Yemeni Jews arrive in Israel on covert Jewish Agency mission
Yemeni Muslim sentenced to death for killing local Jew, says warned community they must convert to Islam or die.
Sixteen Yemenite Jews arrived in Israel on Sunday afternoon in a secret immigration operation orchestrated by the Jewish Agency.
Jewish Agency representatives were seen of late in Yemen as part of their efforts to organize this mission, Arab media reported.
The Agency carried out a similar operation in March, when it rescued a family of 10 whose lived were apparently threatened by Al-Qaida agents in their native Yemen.
Yemenite Jews have the special protection of the President of Yemen Ali Abdallah Salah. In recent years, however, anti-Semitic attacks against Jews have spiralled out of control.
An appeals court on Sunday sentenced to death a Muslim convicted of killing a Yemeni Jew, overturning a previous verdict ordering the man to pay the victim's family a fine instead of facing capital punishment.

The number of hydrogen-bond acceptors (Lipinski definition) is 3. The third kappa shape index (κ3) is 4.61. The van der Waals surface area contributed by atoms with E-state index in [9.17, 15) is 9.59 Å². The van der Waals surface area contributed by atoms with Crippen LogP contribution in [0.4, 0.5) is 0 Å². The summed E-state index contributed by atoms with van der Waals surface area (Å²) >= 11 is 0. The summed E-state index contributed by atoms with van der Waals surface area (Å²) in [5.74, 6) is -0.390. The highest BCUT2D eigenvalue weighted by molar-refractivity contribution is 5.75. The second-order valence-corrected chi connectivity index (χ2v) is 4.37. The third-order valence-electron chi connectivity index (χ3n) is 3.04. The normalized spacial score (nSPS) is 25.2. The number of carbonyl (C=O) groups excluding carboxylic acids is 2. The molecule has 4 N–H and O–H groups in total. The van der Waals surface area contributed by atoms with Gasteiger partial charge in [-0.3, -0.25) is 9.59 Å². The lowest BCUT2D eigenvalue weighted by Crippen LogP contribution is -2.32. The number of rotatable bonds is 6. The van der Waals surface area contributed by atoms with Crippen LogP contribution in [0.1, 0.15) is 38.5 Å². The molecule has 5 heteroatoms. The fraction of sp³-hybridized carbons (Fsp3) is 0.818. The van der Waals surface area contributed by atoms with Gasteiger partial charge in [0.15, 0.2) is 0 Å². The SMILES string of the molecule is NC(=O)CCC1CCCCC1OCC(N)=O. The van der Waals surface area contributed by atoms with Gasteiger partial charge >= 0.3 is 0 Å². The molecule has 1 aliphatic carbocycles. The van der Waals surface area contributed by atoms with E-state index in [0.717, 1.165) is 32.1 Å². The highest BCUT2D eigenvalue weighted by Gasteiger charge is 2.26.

The family had criticized the previous verdict, which was issued in March when the judge found Abdel Aziz Yehia Hamoud al-Abdi, a retired Yemeni air force pilot, mentally unstable.
During the earlier trial, Al-Abdi admitted gunning down a Jewish teacher, Moshe Yaish Nahari, in December in Omran town north of the capital, San'a. He said he warned other Jews they must convert to Islam or be killed.
After Ahmed al-Budani read the verdict Sunday, al-Abdi told the judge this sentence is an honor to me. The ruling could be appealed to the supreme court.
The original ruling was unusual because Islamic law normally stipulates a man convicted of murder can only be spared the death penalty if the victim's family agrees to compensation, known as diyah in Arabic. The family refused to accept the fine, which the judge set at about $27,500 (5.5 million riyals), and vowed to pursue the death penalty.
Nahari was one of the roughly 400 Jews still living in Yemen - mostly in Raydah, a small town north of the capital. Yemen was once home to about 50,000 Jews in the early 1950s, but most emigrated to Israel.
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